Summary of New Features - freemarker/freemarker3 GitHub Wiki

Newer Terse Syntax

As long as a directive begins on its own line (not including whitespace) there is no need for pointy (or square) brackets. Thus,

[#if condition]

can now be written as:

#if condition

Note that the existing syntax still works, and in fact, is necessary if the directive is not at the beginning of a line. See here for more nitty-gritty details.

Terse unescaped interpolations

An interpolation can be written with an extra \ character to indicate that no escaping applies to it. Thus,


will always output >, while ${">"}, if html escaping is in effect, would actually output >.

Newer #set/#var for declaration/setting of variables

In FreeMarker 3, the directives #assign/#local/#global are superseded by #set/#var. In fact, the deprecated style of defining variables only works if you have set legacy_syntax to true for your template. See here for the nitty gritty details.

More Liberal Assignment Instruction

In FreeMarker 3, you can write: #set = baz as a shorthand for the Java code foo.put("bar", baz);

You can also write: #set foo[i] = bar which maps onto: foo.set(i,bar);

See here for more information.

The new :: operator for calling Java methods

In FreeMarker 3, you call Java methods using :: instead of .. This addresses a chronic confusion in the template language, which is that potentially maps onto foo.get("bar") or refers to the method bar() that exists (possibly) in the underlying Java class. FreeMarker 3 gets rid of this basic ambiguity by requiring you to use the new :: operator when this is a Java method call. For more details see here.

Ternary Operator

This version of FreeMarker introduces a ternary operator that is the same as in Java, except that it is ?: rather than simply ?. (That is because the lone ? operator is being used for the built-in syntax.) Thus, rather than write:

[#if condition]
   [#assign foo = bar]
   [#assign foo = baz]

you can simply write:

#set foo = condition ?: bar : baz

And it can also be convenient to use this in an interpolation:

${condition ?: bar : baz}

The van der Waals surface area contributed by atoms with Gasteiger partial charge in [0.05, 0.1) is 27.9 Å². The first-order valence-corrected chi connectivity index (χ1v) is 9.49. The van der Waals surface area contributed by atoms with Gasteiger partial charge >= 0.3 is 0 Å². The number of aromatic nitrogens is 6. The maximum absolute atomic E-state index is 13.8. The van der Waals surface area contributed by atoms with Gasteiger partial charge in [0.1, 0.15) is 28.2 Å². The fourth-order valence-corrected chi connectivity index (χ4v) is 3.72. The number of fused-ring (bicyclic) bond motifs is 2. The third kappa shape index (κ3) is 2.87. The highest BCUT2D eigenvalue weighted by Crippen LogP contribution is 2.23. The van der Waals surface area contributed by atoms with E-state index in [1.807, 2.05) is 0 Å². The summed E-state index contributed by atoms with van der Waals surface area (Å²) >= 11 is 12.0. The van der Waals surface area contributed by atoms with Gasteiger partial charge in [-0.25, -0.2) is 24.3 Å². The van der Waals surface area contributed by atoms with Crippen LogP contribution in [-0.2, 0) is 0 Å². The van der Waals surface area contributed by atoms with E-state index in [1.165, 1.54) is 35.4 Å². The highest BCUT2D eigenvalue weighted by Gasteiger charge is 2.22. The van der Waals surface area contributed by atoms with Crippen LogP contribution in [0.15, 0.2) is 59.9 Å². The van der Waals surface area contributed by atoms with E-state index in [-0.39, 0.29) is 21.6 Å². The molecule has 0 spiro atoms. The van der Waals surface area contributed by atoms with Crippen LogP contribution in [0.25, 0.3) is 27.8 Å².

An assertion in FTL works basically the same as assertions in Java:

#assert someCondition 


#assert someCondition : "optional message"

The #exec directive

The exec directive is used to call Java methods or FTL functions that do not return a value (or if they do return a value, you aren't interested in it!) Previously, in these cases, you could write:


when you want to call a method with a void return type. Actually, since the whitespace stripping logic would not strip the leading/trailing whitespace in the above, you would typically want to write:


so that the extra spaces and newline are ignored. Or in some cases, you could write:

[#assign unused = foo.someMethod()]

when the method returns a value but you simply want to ignore it so you assign it to a variable that is never used.

Now, in both cases, you can simply write:

#exec foo::someMethod()

and regardless of whether the method actually returns something or not, the return value (or lack thereof) is simply ignored. Also, this way, it is clearer that we are calling the method purely for its side effects and not using the return value to set any variable or output anything.

Changes Under the Hood

A massive refactoring of the codebase was carried out and the real upshot is that all of the wrapping/unwrapping of variables as so-called "template models" is basically gone. (Though there are some vestiges of the older disposition, I grant.) But, by and large, when you have a number or a string in a template in FreeMarker 3, the underlying object is an actual java.lang.Number or java.lang.String. A list is a java.util.List, (most typically java.util.ArrayList) and a map is a java.util.Map (typically a java.util.HashMap). This should make it much simpler overall to work with FreeMarker and have a simpler conceptual model of what is going on.